Cubs

Cubs look out of their element as Indians close in on World Series title

Cubs look out of their element as Indians close in on World Series title

The TV screens inside the Wrigley Field clubhouse instructed Cubs players to be dressed by 5:30 p.m. on Sunday, or roughly 90 minutes before first pitch in a World Series elimination game, give or take another commercial break for Fox.

“Don’t change a thing,” Kris Bryant said, and maybe a superstar player who never gets too high or too low is exactly right. Manager Joe Maddon already printed enough T-shirts for these occasions from “Embrace The Target” to “Do Simple Better” to “Try Not To Suck.”

But the Cubs are experiencing a system-wide failure at the worst possible time. The Cleveland Indians crashed their Wrigleyville block party and could be popping champagne bottles and chugging beers as Sunday night turns into Halloween morning.

If a franchise staging its first World Series event since 1945 initially felt like Times Square on New Year’s Eve – as Cubs president Theo Epstein accurately put it – then this feels like the head-splitting hangover.

A 7-2 loss on Saturday night left the Cubs staring at the brink of elimination, trying to become the first team since the 1985 Kansas City Royals to come back from a 3-1 deficit to win the World Series.

“I guess our backs are against the wall,” Anthony Rizzo said, “but we’ll come out fighting.”

The All-Star first baseman didn’t make any guarantees this time, not when the Indians have forced this lineup out of its element. Rizzo came through with an RBI single against Corey Kluber in the first inning and doubled off the Cy Young Award winner in the sixth. But otherwise Kluber looks like the World Series MVP, winning Games 1 and 4 while giving up one run in 12 innings and putting up 15 strikeouts against one walk. 

This just doesn’t look like the same team that steamrolled the National League on the way to 103 wins and handled the San Francisco Giants and Los Angeles Dodgers in October. As much as Kluber disrupts and freezes hitters with his two-seam fastball and off-speed arsenal, the Cubs still found their way around and through Madison Bumgarner and Clayton Kershaw, supposedly the best pitchers on the planet at that moment.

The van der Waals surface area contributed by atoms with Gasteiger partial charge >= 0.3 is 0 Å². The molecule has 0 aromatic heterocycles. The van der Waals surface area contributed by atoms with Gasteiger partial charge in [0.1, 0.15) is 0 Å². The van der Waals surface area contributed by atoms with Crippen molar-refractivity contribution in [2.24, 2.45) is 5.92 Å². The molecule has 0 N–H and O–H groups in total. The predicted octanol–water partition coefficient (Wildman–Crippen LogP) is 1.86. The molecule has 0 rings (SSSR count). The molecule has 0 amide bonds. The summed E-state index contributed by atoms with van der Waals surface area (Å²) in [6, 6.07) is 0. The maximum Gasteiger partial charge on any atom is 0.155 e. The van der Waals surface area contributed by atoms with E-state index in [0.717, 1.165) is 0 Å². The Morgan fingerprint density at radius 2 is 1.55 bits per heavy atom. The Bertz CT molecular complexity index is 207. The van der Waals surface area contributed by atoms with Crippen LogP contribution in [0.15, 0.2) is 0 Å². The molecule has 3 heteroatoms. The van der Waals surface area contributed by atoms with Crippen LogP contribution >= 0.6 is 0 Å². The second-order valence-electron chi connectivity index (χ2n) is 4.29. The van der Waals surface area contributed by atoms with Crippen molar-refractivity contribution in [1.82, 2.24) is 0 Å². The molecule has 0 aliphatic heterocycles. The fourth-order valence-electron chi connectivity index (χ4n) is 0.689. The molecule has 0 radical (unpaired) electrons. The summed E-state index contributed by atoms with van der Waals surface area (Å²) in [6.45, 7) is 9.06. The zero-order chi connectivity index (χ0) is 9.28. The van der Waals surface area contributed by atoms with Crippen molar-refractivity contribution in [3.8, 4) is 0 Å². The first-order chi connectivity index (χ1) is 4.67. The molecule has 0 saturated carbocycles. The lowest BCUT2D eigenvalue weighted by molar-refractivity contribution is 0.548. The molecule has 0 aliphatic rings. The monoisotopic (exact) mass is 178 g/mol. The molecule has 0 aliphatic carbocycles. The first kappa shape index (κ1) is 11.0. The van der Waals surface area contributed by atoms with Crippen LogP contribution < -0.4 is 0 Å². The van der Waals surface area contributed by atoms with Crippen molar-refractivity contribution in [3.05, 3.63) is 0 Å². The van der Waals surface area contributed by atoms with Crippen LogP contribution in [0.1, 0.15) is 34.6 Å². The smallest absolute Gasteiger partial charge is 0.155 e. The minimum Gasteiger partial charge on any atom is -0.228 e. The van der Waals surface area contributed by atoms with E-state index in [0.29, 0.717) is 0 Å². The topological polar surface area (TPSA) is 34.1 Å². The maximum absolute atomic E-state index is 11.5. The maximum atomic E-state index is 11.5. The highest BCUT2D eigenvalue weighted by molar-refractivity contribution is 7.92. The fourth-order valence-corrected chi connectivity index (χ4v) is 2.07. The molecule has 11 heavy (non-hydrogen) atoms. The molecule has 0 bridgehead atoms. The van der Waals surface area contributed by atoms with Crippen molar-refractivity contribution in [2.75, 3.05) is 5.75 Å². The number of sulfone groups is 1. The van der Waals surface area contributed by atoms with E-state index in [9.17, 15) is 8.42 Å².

[MORE: In Big Boy Game, John Lackey can’t stop Cubs from reaching brink of elimination]

Young players like Javier Baez and Willson Contreras admitted to feeling anxious, wanting to win here so bad that the game accelerated on them. Playing a little out of control would be the side effects to all the energy they provided this team throughout October.

“(We’re) getting outside of ourselves,” said David Ross, who will catch Jon Lester knowing that Game 5 could be his last night before retirement. “They’re having a hard time slowing the moment down – at-bat to at-bat – and staying in what we do best.

“I faced Kluber the other night and I know I chased a few balls outside the zone, so you got to give some credit to the pitcher. But I see a lot of early swings, a lot of 1-2-3 swings.

“We’ve done a real good of putting together lengthy at-bats all year long. And right now, (in) the moment, (it’s) us wanting to do so much for these fans. I really think that’s where it comes from.”

The question isn’t so much if Bryant will be the NL MVP – it’s whether or not the Baseball Writers’ Association of America’s vote will be unanimous. But the steadiest player for the team that led the majors in defensive efficiency committed two errors in a second-inning sequence that saw the Indians score two runs (one earned) and take the early lead that would shorten the game with 6-foot-7 lefty Andrew Miller waiting in the wings. 

A bullpen that helped the Cubs earn 33 come-from-behind wins allowed the deficit to balloon to six runs by the time Miller gripped the ball in the seventh inning. That meant less urgency and lower stress if the Indians need Miller to bounce back again in Game 5, when lights-out closer Cody Allen will now be rested and ready. 

What had been such a patient, grinding lineup made Miller throw all of seven pitches in the seventh inning. It became a garbage-time homer in the eighth inning when Dexter Fowler lined a Miller slider into the left-center field bleachers and scored the first run off Miller during this postseason.

[SHOP: Buy a "Try Not to Suck" shirt with proceeds benefiting Joe Maddon's Respect 90 Foundation & other Cubs Charities]

Remember Maddon’s old adage when talking about last year’s New York Mets: To beat good pitching you have to pitch better than good pitching. John Lackey has mostly been a spectator during the “Big Boy Games,” giving up three runs within the first three innings in front of a crowd of 41,706 and putting up a 4.85 ERA in three postseason starts this October.

“There are scouts on everybody nowadays,” Lackey said. “You can’t get away with anything, the way numbers and metrics and all stuff is out there nowadays. You got to be able to make some adjustments. And right now, they’re doing that better than we are.”